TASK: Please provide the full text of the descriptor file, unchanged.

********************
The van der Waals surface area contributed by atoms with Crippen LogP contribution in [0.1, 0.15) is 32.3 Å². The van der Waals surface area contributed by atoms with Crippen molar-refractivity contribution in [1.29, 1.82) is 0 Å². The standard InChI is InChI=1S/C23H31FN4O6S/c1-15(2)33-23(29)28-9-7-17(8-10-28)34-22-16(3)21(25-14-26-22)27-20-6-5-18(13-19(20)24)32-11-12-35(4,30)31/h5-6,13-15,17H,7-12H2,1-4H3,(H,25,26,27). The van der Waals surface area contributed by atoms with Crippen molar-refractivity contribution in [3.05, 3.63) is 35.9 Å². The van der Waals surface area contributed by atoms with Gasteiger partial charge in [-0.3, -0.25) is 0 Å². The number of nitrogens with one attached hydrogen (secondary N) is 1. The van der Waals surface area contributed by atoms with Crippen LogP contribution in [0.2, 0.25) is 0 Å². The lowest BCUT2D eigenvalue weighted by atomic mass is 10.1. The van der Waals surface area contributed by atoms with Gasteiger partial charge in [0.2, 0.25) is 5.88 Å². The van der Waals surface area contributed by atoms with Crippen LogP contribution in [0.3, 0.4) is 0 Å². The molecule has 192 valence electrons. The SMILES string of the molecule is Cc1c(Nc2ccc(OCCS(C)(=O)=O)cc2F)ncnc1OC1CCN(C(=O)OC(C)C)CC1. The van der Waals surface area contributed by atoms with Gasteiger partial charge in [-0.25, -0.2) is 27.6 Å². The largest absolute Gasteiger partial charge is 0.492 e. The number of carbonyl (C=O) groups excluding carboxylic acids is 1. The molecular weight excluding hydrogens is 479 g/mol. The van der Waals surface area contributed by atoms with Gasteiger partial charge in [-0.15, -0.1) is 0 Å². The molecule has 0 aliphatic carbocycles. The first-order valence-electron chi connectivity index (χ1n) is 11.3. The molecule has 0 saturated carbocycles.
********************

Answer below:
The van der Waals surface area contributed by atoms with Crippen LogP contribution in [0.1, 0.15) is 32.3 Å². The van der Waals surface area contributed by atoms with Crippen molar-refractivity contribution in [1.29, 1.82) is 0 Å². The standard InChI is InChI=1S/C23H31FN4O6S/c1-15(2)33-23(29)28-9-7-17(8-10-28)34-22-16(3)21(25-14-26-22)27-20-6-5-18(13-19(20)24)32-11-12-35(4,30)31/h5-6,13-15,17H,7-12H2,1-4H3,(H,25,26,27). The van der Waals surface area contributed by atoms with Crippen molar-refractivity contribution in [3.05, 3.63) is 35.9 Å². The van der Waals surface area contributed by atoms with Gasteiger partial charge in [-0.3, -0.25) is 0 Å². The number of nitrogens with one attached hydrogen (secondary N) is 1. The van der Waals surface area contributed by atoms with Crippen LogP contribution in [0.2, 0.25) is 0 Å². The lowest BCUT2D eigenvalue weighted by atomic mass is 10.1. The van der Waals surface area contributed by atoms with Gasteiger partial charge in [0.2, 0.25) is 5.88 Å². The van der Waals surface area contributed by atoms with Crippen LogP contribution in [0.3, 0.4) is 0 Å². The molecule has 192 valence electrons. The SMILES string of the molecule is Cc1c(Nc2ccc(OCCS(C)(=O)=O)cc2F)ncnc1OC1CCN(C(=O)OC(C)C)CC1. The van der Waals surface area contributed by atoms with Gasteiger partial charge in [-0.25, -0.2) is 27.6 Å². The largest absolute Gasteiger partial charge is 0.492 e. The number of carbonyl (C=O) groups excluding carboxylic acids is 1. The molecular weight excluding hydrogens is 479 g/mol. The van der Waals surface area contributed by atoms with Gasteiger partial charge in [-0.15, -0.1) is 0 Å². The molecule has 0 aliphatic carbocycles. The first-order valence-electron chi connectivity index (χ1n) is 11.3. The molecule has 0 saturated carbocycles.